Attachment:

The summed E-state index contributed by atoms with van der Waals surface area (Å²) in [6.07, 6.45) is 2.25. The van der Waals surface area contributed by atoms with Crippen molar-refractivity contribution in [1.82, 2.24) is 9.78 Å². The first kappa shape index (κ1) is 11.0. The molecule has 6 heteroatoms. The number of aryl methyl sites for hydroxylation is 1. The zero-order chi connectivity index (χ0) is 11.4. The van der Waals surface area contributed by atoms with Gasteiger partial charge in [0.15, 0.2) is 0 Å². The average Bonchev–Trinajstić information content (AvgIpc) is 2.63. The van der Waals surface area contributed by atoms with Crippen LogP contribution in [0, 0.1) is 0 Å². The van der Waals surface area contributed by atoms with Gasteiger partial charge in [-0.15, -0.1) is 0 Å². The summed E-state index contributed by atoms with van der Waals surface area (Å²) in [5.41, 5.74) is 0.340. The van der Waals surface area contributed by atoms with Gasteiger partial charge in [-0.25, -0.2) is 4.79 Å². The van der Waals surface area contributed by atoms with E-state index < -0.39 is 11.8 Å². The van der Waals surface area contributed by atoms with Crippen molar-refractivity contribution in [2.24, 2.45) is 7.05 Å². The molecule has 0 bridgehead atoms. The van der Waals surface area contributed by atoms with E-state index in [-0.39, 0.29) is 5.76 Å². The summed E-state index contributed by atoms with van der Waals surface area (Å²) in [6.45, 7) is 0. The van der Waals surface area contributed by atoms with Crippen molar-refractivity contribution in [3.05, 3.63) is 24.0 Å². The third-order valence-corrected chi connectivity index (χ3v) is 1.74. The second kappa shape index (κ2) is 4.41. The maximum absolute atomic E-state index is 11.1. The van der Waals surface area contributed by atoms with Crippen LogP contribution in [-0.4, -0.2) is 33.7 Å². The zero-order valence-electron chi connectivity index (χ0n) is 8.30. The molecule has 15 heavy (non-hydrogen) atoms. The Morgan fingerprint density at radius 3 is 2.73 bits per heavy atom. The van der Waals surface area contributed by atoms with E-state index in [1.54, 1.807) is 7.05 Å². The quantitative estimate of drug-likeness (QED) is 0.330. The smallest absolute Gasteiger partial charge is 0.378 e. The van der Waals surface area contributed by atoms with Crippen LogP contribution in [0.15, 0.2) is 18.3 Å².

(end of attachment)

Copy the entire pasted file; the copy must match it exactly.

The summed E-state index contributed by atoms with van der Waals surface area (Å²) in [6.07, 6.45) is 2.25. The van der Waals surface area contributed by atoms with Crippen molar-refractivity contribution in [1.82, 2.24) is 9.78 Å². The first kappa shape index (κ1) is 11.0. The molecule has 6 heteroatoms. The number of aryl methyl sites for hydroxylation is 1. The zero-order chi connectivity index (χ0) is 11.4. The van der Waals surface area contributed by atoms with Gasteiger partial charge in [0.15, 0.2) is 0 Å². The average Bonchev–Trinajstić information content (AvgIpc) is 2.63. The van der Waals surface area contributed by atoms with Crippen LogP contribution in [0, 0.1) is 0 Å². The van der Waals surface area contributed by atoms with Gasteiger partial charge in [-0.15, -0.1) is 0 Å². The summed E-state index contributed by atoms with van der Waals surface area (Å²) in [5.41, 5.74) is 0.340. The van der Waals surface area contributed by atoms with Gasteiger partial charge in [-0.25, -0.2) is 4.79 Å². The van der Waals surface area contributed by atoms with E-state index < -0.39 is 11.8 Å². The van der Waals surface area contributed by atoms with Crippen molar-refractivity contribution in [2.24, 2.45) is 7.05 Å². The molecule has 0 bridgehead atoms. The van der Waals surface area contributed by atoms with E-state index in [-0.39, 0.29) is 5.76 Å². The summed E-state index contributed by atoms with van der Waals surface area (Å²) in [6.45, 7) is 0. The van der Waals surface area contributed by atoms with Crippen molar-refractivity contribution in [3.05, 3.63) is 24.0 Å². The third-order valence-corrected chi connectivity index (χ3v) is 1.74. The second kappa shape index (κ2) is 4.41. The maximum absolute atomic E-state index is 11.1. The van der Waals surface area contributed by atoms with Crippen LogP contribution in [-0.4, -0.2) is 33.7 Å². The zero-order valence-electron chi connectivity index (χ0n) is 8.30. The molecule has 15 heavy (non-hydrogen) atoms. The Morgan fingerprint density at radius 3 is 2.73 bits per heavy atom. The van der Waals surface area contributed by atoms with E-state index in [1.54, 1.807) is 7.05 Å². The quantitative estimate of drug-likeness (QED) is 0.330. The smallest absolute Gasteiger partial charge is 0.378 e. The van der Waals surface area contributed by atoms with Crippen LogP contribution in [0.15, 0.2) is 18.3 Å².